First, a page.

The great thing about history is that it’s full of interesting violence. I realize that sounds a bit disingenuous, or at the very least macabre, but there are really only a few constants in history and violence is one of them; people have always killed other people to get their hands on something — usually, at least on the larger killing scale, land — they want. Historically, if you can’t marry your way into it, you kill people for it.
Tomyris was the queen of the Massagatae, a nomadic band of Iranians who occupied pretty much all of Central Asia. Cyrus the Great was the ruler of the Achaemenid Empire (the First Persian Empire), which covered pretty much all of Ancient Near East. As such, Cyrus was the most powerful man on the planet around 550 BCE.* Having already conquered the Median Empire, the Lydian Empire, and the Neo-Babylonian Empire, and with an eye toward literally ruling the world one day, Cyrus and his troops were off fighting with the Massagatae. Eventually, it occurred to Cyrus that, ‘I’d like that lady’s land, but all this fighting is a drag; I’ll ask her to marry me.’ Tomyris declined and sent Cyrus a strongly worded letter suggesting that further advancement into Massagatae territory was ill-advised.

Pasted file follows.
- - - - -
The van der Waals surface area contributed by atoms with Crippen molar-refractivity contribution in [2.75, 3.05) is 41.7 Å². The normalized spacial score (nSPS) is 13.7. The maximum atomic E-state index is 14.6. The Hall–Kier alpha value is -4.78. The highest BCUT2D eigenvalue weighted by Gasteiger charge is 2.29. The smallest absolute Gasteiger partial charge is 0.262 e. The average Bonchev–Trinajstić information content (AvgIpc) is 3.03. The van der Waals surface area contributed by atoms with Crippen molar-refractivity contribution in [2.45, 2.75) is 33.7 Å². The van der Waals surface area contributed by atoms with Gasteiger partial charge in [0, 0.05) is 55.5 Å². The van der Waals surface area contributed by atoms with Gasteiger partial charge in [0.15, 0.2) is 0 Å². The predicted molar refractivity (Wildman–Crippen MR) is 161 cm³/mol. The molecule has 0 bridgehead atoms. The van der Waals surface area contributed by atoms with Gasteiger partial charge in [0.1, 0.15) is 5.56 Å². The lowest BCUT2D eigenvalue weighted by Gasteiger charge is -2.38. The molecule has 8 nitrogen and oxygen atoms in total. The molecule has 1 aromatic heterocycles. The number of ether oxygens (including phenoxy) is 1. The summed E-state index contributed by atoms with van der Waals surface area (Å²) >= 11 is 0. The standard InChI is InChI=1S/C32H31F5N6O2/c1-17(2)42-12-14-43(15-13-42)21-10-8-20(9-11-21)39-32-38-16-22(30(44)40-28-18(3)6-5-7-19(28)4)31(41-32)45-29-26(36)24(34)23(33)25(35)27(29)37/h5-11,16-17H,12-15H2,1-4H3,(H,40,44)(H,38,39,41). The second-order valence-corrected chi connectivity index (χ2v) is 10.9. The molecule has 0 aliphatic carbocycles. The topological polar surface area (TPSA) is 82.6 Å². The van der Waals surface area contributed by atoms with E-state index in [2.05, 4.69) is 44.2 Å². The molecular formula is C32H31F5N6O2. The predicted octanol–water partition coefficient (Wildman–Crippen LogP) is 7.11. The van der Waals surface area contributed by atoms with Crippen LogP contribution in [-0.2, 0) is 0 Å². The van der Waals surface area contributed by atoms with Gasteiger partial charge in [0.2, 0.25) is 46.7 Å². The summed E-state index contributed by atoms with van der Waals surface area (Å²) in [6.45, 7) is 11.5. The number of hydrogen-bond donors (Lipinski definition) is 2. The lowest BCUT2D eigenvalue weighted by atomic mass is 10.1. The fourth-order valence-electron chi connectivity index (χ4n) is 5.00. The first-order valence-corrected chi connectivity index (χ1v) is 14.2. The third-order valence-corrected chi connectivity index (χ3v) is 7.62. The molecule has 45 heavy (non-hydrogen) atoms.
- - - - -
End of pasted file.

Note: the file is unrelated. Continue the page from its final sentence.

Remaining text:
Given that he wanted the land and had superior forces, this was not advice that Cyrus heeded; he and his army kept on fighting.
Fast forwarding past a bit of Cyrus’ military genius and a Massagatae defeat in a first battle that ended with the capture, release, and subsequent honour suicide of Tomyris’ son (and General of the Massagatae army), Spargapises, an enraged Tomyris called for a rematch.
In an epic lesson about the ruthlessness of a warrior queen who has lost her son, the Persians, despite their superior numbers, suffered heavy casualties and, ultimately, a loss in what turned out to be the bloodiest battle the world had yet seen.
Here’s where it gets awesome: According to the ancient historian Herodotus, Tomyris actively sought out Cyrus’ corpse (although other histories say she killed him herself), beheaded him, crucified his corpse, filled a wine skin with blood, stuffed Cyrus’ head into it and said, “I warned you I would quench your thirst for blood, and so I shall,”** which is possibly the most badass thing anyone has ever said in the history of ever.
The thing is, it’s entirely possible that none of this happened as described. Herodotus wrote all of this nearly 100 years after the fact, and he himself admitted that this was one of many stories he’d heard from credible sources about Cyrus’ death.***
Still, that’s a damn good story.
*He’s not called Cyrus the Great for nothing; he was known for his great respect for the traditions of the people he conquered, his work in the fields of human rights (which sounds counterintuitive, I know), his brilliant understanding of military strategy, and his approach to politics would shape the both the Eastern and Western worlds.
**See Herodotus’ The Histories
***See Nino Luraghi’s The Historian’s Craft in the Age of Herodotus